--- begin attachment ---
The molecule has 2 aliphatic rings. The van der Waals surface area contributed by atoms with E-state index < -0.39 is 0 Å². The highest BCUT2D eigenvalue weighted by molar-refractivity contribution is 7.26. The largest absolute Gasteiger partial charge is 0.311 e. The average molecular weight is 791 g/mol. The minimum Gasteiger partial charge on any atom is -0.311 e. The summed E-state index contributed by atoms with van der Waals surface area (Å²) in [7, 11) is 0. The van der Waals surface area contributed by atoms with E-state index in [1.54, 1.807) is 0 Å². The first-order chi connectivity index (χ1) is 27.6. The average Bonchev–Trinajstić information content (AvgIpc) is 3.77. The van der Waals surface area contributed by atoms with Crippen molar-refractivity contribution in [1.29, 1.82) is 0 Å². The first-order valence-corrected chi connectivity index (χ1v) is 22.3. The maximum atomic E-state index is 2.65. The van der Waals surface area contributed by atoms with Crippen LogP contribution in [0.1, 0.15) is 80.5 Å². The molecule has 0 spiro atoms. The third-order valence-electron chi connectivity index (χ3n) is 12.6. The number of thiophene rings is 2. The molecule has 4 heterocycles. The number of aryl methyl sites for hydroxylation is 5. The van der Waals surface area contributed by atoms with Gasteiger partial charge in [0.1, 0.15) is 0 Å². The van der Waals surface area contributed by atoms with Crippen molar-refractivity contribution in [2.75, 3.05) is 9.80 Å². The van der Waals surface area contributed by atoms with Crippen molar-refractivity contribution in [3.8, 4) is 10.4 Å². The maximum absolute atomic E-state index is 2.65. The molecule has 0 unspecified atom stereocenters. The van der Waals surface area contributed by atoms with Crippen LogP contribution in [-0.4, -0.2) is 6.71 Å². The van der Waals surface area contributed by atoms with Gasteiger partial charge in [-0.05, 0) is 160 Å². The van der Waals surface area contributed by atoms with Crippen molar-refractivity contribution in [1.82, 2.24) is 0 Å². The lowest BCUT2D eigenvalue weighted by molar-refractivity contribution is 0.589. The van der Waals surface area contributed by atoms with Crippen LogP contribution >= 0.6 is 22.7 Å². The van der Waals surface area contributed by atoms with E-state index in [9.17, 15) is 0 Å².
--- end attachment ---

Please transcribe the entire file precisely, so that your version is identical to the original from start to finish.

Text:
The molecule has 2 aliphatic rings. The van der Waals surface area contributed by atoms with E-state index < -0.39 is 0 Å². The highest BCUT2D eigenvalue weighted by molar-refractivity contribution is 7.26. The largest absolute Gasteiger partial charge is 0.311 e. The average molecular weight is 791 g/mol. The minimum Gasteiger partial charge on any atom is -0.311 e. The summed E-state index contributed by atoms with van der Waals surface area (Å²) in [7, 11) is 0. The van der Waals surface area contributed by atoms with E-state index in [1.54, 1.807) is 0 Å². The first-order chi connectivity index (χ1) is 27.6. The average Bonchev–Trinajstić information content (AvgIpc) is 3.77. The van der Waals surface area contributed by atoms with Crippen molar-refractivity contribution in [1.29, 1.82) is 0 Å². The first-order valence-corrected chi connectivity index (χ1v) is 22.3. The maximum atomic E-state index is 2.65. The van der Waals surface area contributed by atoms with Crippen LogP contribution in [0.1, 0.15) is 80.5 Å². The molecule has 0 spiro atoms. The third-order valence-electron chi connectivity index (χ3n) is 12.6. The number of thiophene rings is 2. The molecule has 4 heterocycles. The number of aryl methyl sites for hydroxylation is 5. The van der Waals surface area contributed by atoms with Gasteiger partial charge in [0.1, 0.15) is 0 Å². The van der Waals surface area contributed by atoms with Crippen molar-refractivity contribution in [2.75, 3.05) is 9.80 Å². The van der Waals surface area contributed by atoms with Crippen molar-refractivity contribution in [3.8, 4) is 10.4 Å². The maximum absolute atomic E-state index is 2.65. The molecule has 0 unspecified atom stereocenters. The van der Waals surface area contributed by atoms with Crippen LogP contribution in [-0.4, -0.2) is 6.71 Å². The van der Waals surface area contributed by atoms with Gasteiger partial charge in [-0.05, 0) is 160 Å². The van der Waals surface area contributed by atoms with Crippen molar-refractivity contribution in [1.82, 2.24) is 0 Å². The lowest BCUT2D eigenvalue weighted by molar-refractivity contribution is 0.589. The van der Waals surface area contributed by atoms with Crippen LogP contribution >= 0.6 is 22.7 Å². The van der Waals surface area contributed by atoms with E-state index in [9.17, 15) is 0 Å².